Review: 36th Humana Festival of New American Plays

By Columbus Alive
From the March 29, 2012 edition

Few theater thrills equal that of witnessing something brand-spanking new. For 36 years now, Actors Theatre of Louisville has presented its annual Humana Festival of New American Plays, the most important festival of its type. What starts at Humana often ends up on a Columbus stage, so think of this as a preview of coming attractions.

“Eat Your Heart Out,” by Courtney Baron

A man and woman, both divorced and in search of love, have just met thanks to an online dating service. The woman interviews a married couple, unable to conceive the child they desperately want, looking to adopt. That same woman is mother to an overweight high school girl with an unrequited crush on her male best friend. Desperation oozes from this play. Not to mention the irony of the mother, who can’t communicate with her daughter, judging the fitness of others’ potential parenting skills.

“How We Got On,” by Idris Goodwin

Rhymes are made to stick in the mind, and so was “How We Got On.” A condensed history of rap and its influence, Goodwin’s joyous play draws in audience members, regardless of their regard for hip-hop. It’s the story of rival suburban rappers — one black, one Hispanic — who become collaborators. They learn from a word-savvy female cohort how to vacuum up their own experience and spit it back as art.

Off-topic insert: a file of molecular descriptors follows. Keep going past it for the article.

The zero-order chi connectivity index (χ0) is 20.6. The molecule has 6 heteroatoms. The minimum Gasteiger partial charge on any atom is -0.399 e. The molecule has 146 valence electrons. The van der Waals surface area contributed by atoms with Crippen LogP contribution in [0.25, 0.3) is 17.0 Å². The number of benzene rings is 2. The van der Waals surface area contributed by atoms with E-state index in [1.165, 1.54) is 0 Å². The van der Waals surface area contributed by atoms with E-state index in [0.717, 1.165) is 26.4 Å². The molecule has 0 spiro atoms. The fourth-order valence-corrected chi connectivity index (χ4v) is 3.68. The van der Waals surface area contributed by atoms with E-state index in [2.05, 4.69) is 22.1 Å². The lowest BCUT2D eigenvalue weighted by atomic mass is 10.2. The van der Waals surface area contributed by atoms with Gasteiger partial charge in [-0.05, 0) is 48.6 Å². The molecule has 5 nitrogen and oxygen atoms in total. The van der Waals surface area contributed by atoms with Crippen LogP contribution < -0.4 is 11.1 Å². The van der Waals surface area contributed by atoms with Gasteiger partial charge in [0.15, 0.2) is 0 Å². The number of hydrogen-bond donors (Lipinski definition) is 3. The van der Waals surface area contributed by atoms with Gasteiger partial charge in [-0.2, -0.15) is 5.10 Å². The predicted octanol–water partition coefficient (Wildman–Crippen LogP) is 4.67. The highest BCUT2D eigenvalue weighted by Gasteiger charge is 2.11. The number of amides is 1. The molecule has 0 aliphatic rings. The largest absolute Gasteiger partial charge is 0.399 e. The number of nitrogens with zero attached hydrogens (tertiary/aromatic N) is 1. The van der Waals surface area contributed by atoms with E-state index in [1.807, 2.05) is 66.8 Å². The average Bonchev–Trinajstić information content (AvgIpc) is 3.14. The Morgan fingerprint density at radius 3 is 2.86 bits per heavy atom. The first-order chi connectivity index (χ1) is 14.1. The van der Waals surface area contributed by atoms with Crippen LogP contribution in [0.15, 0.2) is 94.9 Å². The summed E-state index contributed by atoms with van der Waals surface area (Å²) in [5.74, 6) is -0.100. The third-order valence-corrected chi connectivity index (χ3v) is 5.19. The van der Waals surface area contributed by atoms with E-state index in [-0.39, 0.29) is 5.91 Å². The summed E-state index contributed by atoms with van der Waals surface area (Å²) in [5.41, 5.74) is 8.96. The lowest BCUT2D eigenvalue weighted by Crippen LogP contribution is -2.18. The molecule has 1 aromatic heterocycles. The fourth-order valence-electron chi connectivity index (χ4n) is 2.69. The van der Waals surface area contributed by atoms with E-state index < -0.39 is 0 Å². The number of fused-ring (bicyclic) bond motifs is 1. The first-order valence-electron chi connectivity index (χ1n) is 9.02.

“Death Tax,” by Lucas Hnath

In this taut one-act, the only trustworthy and emotionally truthful line is the final one, spoken by elderly, bed-ridden Maxine: “I’m scared to die.” Everything else, from Maxine’s paranoid fears of being slowly killed by her greedy daughter, to that daughter’s remorse for telling her mother off, to Nurse Tina’s tales of woe, to the nursing home director’s love for Tina, is suspect.

“Michael von Siebenburg Melts Through the Floorboards,” by Greg Kotis

Kotis was the playwright and co-lyricist of “Urinetown,” one of the smartest and funniest musicals of recent years. Although the premise of “Floorboards” may be even more outrageous, it’s no “Urinetown.” Fifteenth-century Austrians who fought to defend Constantinople from the Turks have survived until now by eating the tenderized flesh of humans. But the mess that such cannibalism would cause in the 21st century pales in comparison to the mess that is this play.

“The Veri**on Play,” by Lisa Kron

Riffing on customer service nightmares, Kron presents a funny, occasionally clever near-farce. It might have made an excellent extended comedy sketch, but it’s much too enamored of its own conceit and it goes on too long. With considerable tightening up, it could be the attack on corporate inhumanity that it sometimes aspires to be.

“The Hour of Feeling,” by Mona Mansour

It’s as full of promise as the young Palestinian scholar of English Romantic poetry at its center, but “Feeling” loses its way in unenlightening detail that neither illuminates the cultural clash nor exploits the rich political potential of its setting during the Six-Day War.

[In the folder (I can get more if you want):

“arts play hour of feeling” caption/credit: “Hour of Feeling” Alan Simons photo

“arts play how we got on” caption/credit: “How We Got On” Alan Simons photo]